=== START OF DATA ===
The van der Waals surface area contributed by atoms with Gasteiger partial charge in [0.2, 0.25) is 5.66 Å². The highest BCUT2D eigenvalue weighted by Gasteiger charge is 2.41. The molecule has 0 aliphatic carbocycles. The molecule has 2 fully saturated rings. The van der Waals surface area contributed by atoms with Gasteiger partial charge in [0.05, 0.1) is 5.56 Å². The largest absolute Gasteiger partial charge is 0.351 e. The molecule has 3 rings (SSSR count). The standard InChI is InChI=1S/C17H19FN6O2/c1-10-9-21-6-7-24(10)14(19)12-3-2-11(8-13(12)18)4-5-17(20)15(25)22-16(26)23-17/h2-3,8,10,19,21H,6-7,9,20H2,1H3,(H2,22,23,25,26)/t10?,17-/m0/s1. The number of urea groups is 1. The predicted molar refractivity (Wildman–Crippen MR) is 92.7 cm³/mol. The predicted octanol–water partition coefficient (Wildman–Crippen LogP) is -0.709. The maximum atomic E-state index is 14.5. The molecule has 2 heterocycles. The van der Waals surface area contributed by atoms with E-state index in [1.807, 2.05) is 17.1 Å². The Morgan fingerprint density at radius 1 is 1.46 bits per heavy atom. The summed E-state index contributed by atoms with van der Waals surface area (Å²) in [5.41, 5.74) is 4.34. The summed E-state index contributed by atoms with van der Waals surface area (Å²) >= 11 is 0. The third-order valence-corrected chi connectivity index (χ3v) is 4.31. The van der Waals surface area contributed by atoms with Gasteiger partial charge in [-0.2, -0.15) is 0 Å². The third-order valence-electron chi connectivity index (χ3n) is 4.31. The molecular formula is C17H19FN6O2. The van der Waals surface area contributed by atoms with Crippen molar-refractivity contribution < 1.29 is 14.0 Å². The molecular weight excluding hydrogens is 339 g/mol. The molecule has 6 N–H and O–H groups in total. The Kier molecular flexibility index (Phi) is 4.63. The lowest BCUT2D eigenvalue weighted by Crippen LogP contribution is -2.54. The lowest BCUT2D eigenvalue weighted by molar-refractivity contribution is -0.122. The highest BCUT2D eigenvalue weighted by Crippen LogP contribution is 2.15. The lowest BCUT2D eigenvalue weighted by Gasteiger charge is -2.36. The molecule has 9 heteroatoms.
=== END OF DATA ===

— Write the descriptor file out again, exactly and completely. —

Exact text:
The van der Waals surface area contributed by atoms with Gasteiger partial charge in [0.2, 0.25) is 5.66 Å². The highest BCUT2D eigenvalue weighted by Gasteiger charge is 2.41. The molecule has 0 aliphatic carbocycles. The molecule has 2 fully saturated rings. The van der Waals surface area contributed by atoms with Gasteiger partial charge in [0.05, 0.1) is 5.56 Å². The largest absolute Gasteiger partial charge is 0.351 e. The molecule has 3 rings (SSSR count). The standard InChI is InChI=1S/C17H19FN6O2/c1-10-9-21-6-7-24(10)14(19)12-3-2-11(8-13(12)18)4-5-17(20)15(25)22-16(26)23-17/h2-3,8,10,19,21H,6-7,9,20H2,1H3,(H2,22,23,25,26)/t10?,17-/m0/s1. The number of urea groups is 1. The predicted molar refractivity (Wildman–Crippen MR) is 92.7 cm³/mol. The predicted octanol–water partition coefficient (Wildman–Crippen LogP) is -0.709. The maximum atomic E-state index is 14.5. The molecule has 2 heterocycles. The van der Waals surface area contributed by atoms with E-state index in [1.807, 2.05) is 17.1 Å². The Morgan fingerprint density at radius 1 is 1.46 bits per heavy atom. The summed E-state index contributed by atoms with van der Waals surface area (Å²) in [5.41, 5.74) is 4.34. The summed E-state index contributed by atoms with van der Waals surface area (Å²) >= 11 is 0. The third-order valence-corrected chi connectivity index (χ3v) is 4.31. The van der Waals surface area contributed by atoms with Gasteiger partial charge in [-0.2, -0.15) is 0 Å². The third-order valence-electron chi connectivity index (χ3n) is 4.31. The molecular formula is C17H19FN6O2. The van der Waals surface area contributed by atoms with Crippen molar-refractivity contribution < 1.29 is 14.0 Å². The molecular weight excluding hydrogens is 339 g/mol. The molecule has 6 N–H and O–H groups in total. The Kier molecular flexibility index (Phi) is 4.63. The lowest BCUT2D eigenvalue weighted by Crippen LogP contribution is -2.54. The lowest BCUT2D eigenvalue weighted by molar-refractivity contribution is -0.122. The highest BCUT2D eigenvalue weighted by Crippen LogP contribution is 2.15. The lowest BCUT2D eigenvalue weighted by Gasteiger charge is -2.36. The molecule has 9 heteroatoms.